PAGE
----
The government neatly sidestepped the issue of Padilla's pre-trial treatment by representing that it did not use information obtained through these procedures to make out the case upon which he was ultimately charged and convicted. But how can we trust this representation, when no discovery on this issue was allowed? Doesn't it seem likely, for instance, that Padilla provided information, while detained, that led the government to his co-defendants, who in turn provided information inculpating Padilla?

Let's suppose, however, that the representation that the government used no information obtained during Padilla's detention is precisely true. If so, that leads to a disturbing implication: Whatever the government did to Padilla, did not turn out to be at all necessary to successfully prosecute him. So what was the point? It seems everyone, except the Bush Administration's interrogators, agrees that harsh and coercive tactics do not lead to reliable information.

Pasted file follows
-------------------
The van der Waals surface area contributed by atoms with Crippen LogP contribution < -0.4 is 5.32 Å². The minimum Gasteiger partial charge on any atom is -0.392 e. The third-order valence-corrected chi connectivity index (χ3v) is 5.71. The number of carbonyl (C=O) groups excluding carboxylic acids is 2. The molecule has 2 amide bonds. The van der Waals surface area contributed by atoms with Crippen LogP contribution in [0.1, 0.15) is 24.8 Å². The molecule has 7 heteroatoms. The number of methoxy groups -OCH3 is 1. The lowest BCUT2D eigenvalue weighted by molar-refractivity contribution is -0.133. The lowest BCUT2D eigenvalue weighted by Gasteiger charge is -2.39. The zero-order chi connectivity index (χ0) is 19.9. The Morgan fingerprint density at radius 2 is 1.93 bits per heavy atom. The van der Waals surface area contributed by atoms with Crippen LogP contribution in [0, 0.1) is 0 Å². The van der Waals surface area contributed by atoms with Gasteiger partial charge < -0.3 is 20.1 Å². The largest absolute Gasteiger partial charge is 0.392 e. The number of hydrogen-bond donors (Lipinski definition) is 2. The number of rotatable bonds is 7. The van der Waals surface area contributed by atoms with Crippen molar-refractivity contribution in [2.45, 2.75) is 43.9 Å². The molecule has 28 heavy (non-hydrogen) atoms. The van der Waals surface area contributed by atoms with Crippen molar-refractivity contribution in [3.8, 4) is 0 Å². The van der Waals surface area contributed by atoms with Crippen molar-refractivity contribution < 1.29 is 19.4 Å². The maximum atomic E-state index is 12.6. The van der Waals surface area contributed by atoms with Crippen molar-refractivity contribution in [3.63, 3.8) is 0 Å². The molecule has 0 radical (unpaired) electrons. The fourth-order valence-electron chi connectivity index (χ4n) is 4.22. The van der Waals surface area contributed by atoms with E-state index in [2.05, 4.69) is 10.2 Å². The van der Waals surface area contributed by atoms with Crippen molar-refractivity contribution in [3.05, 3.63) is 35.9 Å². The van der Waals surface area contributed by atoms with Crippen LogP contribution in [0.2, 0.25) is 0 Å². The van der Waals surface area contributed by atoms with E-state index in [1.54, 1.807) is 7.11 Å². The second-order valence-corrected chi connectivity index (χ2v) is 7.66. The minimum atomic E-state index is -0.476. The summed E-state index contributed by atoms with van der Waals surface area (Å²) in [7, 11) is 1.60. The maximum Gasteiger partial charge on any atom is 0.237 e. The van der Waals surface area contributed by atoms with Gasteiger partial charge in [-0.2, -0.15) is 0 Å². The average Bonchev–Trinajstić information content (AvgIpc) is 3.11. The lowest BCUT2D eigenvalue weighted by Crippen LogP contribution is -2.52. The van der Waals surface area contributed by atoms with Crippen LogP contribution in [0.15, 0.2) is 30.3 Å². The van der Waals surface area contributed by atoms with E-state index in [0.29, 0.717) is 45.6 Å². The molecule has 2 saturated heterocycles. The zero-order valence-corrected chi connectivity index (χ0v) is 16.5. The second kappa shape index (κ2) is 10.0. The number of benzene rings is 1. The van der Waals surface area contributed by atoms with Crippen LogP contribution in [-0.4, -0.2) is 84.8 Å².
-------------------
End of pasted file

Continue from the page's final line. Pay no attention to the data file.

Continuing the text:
There is thus a very real possibility Padilla was gratuitously tortured and not in a secret CIA prison abroad, but right here at home, in a Naval brig in South Carolina.

Padilla's attorneys recently brought on his behalf a civil rights suit against the government, alleging, among other things, that the government violated Padilla's Eighth Amendment rights against cruel and unusual punishment. A jury is unlikely to award damages to the unsympathetic Padilla, but the suit may keep this issue in the news, and civil discovery, if permitted, might bring to light the facts of what likely was grossly inhumane mistreatment, if not outright torture.

But the government has yet another trick in its bag that can work to its advantage to keep the truth from the American people: the "state secrets" privilege, which I will discuss below.

Second, why wasn't this prosecution dismissed, or the government made subject to another sanction, based on government misconduct?

A federal district court has the power to dismiss a case when the government has acted unconstitutionally in the investigation stage - as I noted in a prior column. But in Padilla's case, when the motion was made, the judge denied it.